This is coming, Genome Sequencing in Babies to Begin as Part of Study, with high risk cases first:
Stephen F. Kingsmore, director of the Center for Pediatric Genomic Medicine at Children’s Mercy and a leader of the study, says he expects any expanded program of newborn genome sequencing to be applied to some of the approximately 14% of the four million babies born in the U.S. each year who are admitted to neonatal intensive care units. Genome sequencing can be helpful when babies don’t exhibit typical symptoms of known diseases or have rare or unknown genetic conditions, he says.
There is “strong logic and good evidence that in acutely ill babies this makes sense. It is not clear at all it makes sense in a healthy baby,” Dr. Kingsmore says.
Right now I agree that the benefits for sequencing high risk newborns seems much more obvious than for healthy infants. But it’s just a matter of time that longitudinal studies will want to include healthy infants, who after all have varying degrees of later-in-life risks with heritable components. Speaking of which:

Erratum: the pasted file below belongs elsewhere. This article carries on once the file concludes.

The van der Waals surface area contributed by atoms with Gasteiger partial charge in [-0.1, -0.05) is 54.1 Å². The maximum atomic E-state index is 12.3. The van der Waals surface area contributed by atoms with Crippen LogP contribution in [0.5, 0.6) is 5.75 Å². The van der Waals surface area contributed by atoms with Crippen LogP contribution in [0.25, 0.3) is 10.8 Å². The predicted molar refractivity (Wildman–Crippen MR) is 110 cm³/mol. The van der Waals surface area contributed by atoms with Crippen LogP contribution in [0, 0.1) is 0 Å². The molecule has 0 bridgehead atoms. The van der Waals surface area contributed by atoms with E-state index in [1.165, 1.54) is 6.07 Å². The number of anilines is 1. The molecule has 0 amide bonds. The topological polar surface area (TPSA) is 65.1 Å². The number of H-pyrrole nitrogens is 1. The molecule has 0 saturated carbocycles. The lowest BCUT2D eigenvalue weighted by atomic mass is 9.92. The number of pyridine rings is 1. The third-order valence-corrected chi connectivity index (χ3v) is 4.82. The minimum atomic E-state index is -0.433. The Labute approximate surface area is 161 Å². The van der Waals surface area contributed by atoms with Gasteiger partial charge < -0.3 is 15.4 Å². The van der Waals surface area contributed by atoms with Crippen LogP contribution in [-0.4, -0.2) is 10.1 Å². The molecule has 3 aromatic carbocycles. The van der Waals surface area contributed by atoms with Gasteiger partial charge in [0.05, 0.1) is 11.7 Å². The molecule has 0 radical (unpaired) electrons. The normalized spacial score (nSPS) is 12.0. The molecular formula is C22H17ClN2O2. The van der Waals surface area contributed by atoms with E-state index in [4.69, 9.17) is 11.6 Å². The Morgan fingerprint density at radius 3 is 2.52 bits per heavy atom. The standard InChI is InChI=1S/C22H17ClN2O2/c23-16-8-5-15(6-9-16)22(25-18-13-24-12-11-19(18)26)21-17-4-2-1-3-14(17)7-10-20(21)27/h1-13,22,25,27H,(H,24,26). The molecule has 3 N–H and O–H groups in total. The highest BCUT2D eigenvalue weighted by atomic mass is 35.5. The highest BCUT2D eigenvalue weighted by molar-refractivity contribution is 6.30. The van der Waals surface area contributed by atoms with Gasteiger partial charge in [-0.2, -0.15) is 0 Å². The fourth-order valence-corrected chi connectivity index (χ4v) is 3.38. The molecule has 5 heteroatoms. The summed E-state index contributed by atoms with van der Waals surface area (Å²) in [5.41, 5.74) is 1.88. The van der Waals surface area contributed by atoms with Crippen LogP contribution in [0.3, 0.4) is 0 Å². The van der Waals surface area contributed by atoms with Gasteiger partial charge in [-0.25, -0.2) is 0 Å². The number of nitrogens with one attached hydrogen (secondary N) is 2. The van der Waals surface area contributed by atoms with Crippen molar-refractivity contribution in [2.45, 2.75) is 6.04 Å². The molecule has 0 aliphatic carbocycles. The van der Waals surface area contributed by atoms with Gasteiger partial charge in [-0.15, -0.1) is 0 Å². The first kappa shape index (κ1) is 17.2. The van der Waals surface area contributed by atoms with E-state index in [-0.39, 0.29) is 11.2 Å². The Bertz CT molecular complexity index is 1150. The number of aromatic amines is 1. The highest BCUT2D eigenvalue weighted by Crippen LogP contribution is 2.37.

But Nicholas Catella, an engineer from Jamaica Plain, Mass., says he wouldn’t be interested in newborn screening unless his child’s health was at acute risk. Mr. Catella, who has two children, ages 3 years and 16 months, says sequencing might reveal information about health risks like Alzheimer’s disease, which occurs later in life and for which effective interventions aren’t yet available. In the case of his healthy children, “I would need a good reason to want that information,” he says.
This is a common objection. But the issue really isn’t new, it began when people developed tests for Huntington’s disease. What’s the benefit in knowing your child is highly likely to develop a fatal disease by the time they’re 50 for which there is no viable cure for? It’s a matter of choice, but it strikes me that knowing your risk of dying at a particular time would change your life calculations a great deal. Many people live full lives by the time they’re 50.